For Miriam MacQuarrie, being the student liaison to the Sexualized Violence Prevention and Response Office (SVPRO) is a chance to help transform the community around her.
“I think King’s presents a real opportunity.… It’s a place where, if we effect change, we can see real life results of what effective community care looks like in treating victim-survivors, and also in teaching people what sexualized violence really is in all its forms. We can see real change in a community like King’s.”
That change begins by promoting “consent culture” on campus—something Miriam considers central to her role as student liaison, working in cooperation with SVPRO officer Jordan Roberts.
“So much of this role is about education,” Miriam says. During the COVID-19 pandemic the office has suspended in-person workshops, but Miriam notes that the best solution isn’t necessarily to put everything online.
“People are tired of online resources, and we want to be attentive to the mental health of students. A lot of the time we would have held Zoom workshops or in-person workshops, and we have formulated a couple of those about things like drinking and consent culture, how to safely engage in internet sex in the time of COVID, and reproductive health….
“But also, we just rolled out a sex-positive disco playlist, and we did Halloween grab bags where you could get condoms and lube and a resource sheet and gloves and masks. We’re trying to do more physical, tangible resources for students in a time when everyone is so saturated with the internet. More than ever right now I think it’s important to see resources within the school … We’re brainstorming about how to make things connected but not physical.”
Now in her third year, Miriam is taking a combined honours degree in sociology, and gender and women’s studies. The student liaison is “a dream job” for Miriam, because she can apply knowledge from her studies to issues she feels strongly about. As someone who is actively considering careers in curriculum development for sex education, or in therapy, the role offers valuable practical experience.
“We’re trying to do more physical, tangible resources for students in a time when everyone is so saturated with the internet.”
Miriam considers the twin approaches of prevention and harm reduction—strategies frequently advocated in relation to substance abuse—to be important tools to combat sexualized violence. These strategies are guiding principles in her work as student liaison: when approaching a situation, Miriam asks herself if the course of action she is considering has the potential to prevent sexualized violence, or to reduce its consequences.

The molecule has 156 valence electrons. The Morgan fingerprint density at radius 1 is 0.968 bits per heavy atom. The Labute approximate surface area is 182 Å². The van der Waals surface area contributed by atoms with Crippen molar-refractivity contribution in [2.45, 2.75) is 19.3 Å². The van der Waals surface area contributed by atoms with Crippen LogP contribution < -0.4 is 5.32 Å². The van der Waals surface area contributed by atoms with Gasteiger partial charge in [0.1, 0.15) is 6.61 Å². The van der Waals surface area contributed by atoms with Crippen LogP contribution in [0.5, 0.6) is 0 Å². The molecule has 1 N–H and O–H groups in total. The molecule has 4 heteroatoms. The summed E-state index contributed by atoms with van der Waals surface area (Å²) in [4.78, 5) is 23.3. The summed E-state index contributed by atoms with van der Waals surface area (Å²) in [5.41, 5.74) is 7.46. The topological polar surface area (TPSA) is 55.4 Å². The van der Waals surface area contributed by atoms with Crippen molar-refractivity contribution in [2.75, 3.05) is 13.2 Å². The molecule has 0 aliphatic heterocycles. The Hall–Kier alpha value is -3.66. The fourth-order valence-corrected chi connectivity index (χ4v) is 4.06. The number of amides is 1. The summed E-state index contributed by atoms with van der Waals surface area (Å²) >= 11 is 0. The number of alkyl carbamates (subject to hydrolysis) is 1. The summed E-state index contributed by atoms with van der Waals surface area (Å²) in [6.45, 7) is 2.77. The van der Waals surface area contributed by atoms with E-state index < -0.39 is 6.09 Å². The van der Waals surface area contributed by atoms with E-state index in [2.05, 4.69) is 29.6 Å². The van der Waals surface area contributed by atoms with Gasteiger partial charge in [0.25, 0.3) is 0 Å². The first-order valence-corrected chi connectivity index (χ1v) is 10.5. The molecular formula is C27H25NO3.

“Prevention is about education; it’s about equipping people with the awareness to keep people safe, and to recognize sexualized violence. For example, in the case of substance abuse: [explaining] what these drugs are, and where they are coming from. What are their harms? That’s prevention, that’s giving reasons to avoid it, or equipping people with the ways to avoid it.
“Harm reduction … is about recognizing the prevalence of things like substance abuse and sexualized violence in society … and then lowering the harms that [these issues] cause in the most understanding and humanistic way possible.”
Another thing informing Miriam’s work in this role is something she learned from her supervisor Jordan: “tend and befriend.” The words’ positive connotations belie a darker meaning. In the context of victim-survivor centered therapy and trauma, Miriam explains that “tend and befriend” is the adoption of appeasing behavior in response to a threat; it is “theorized to be a (mostly) female response to a threat under stress.”
“I think that’s something super-interesting and helpful to zero in on, because it widens our understanding of the ways people react in a threatening or a … traumatic situation … How does that play into a victim-survivor’s understanding of sexualized violence and of themselves?”
Underpinning insights like these and the practical experience Miriam is gaining, is the feeling that she is contributing to meaningful change in her community.
“We’re all moving towards it, even if we’re contributing something small … people are waking up and I think this taboo is disappearing. I’m so happy to be part of a reckoning … a waking up to the prevalence of [sexualized violence] and its importance.”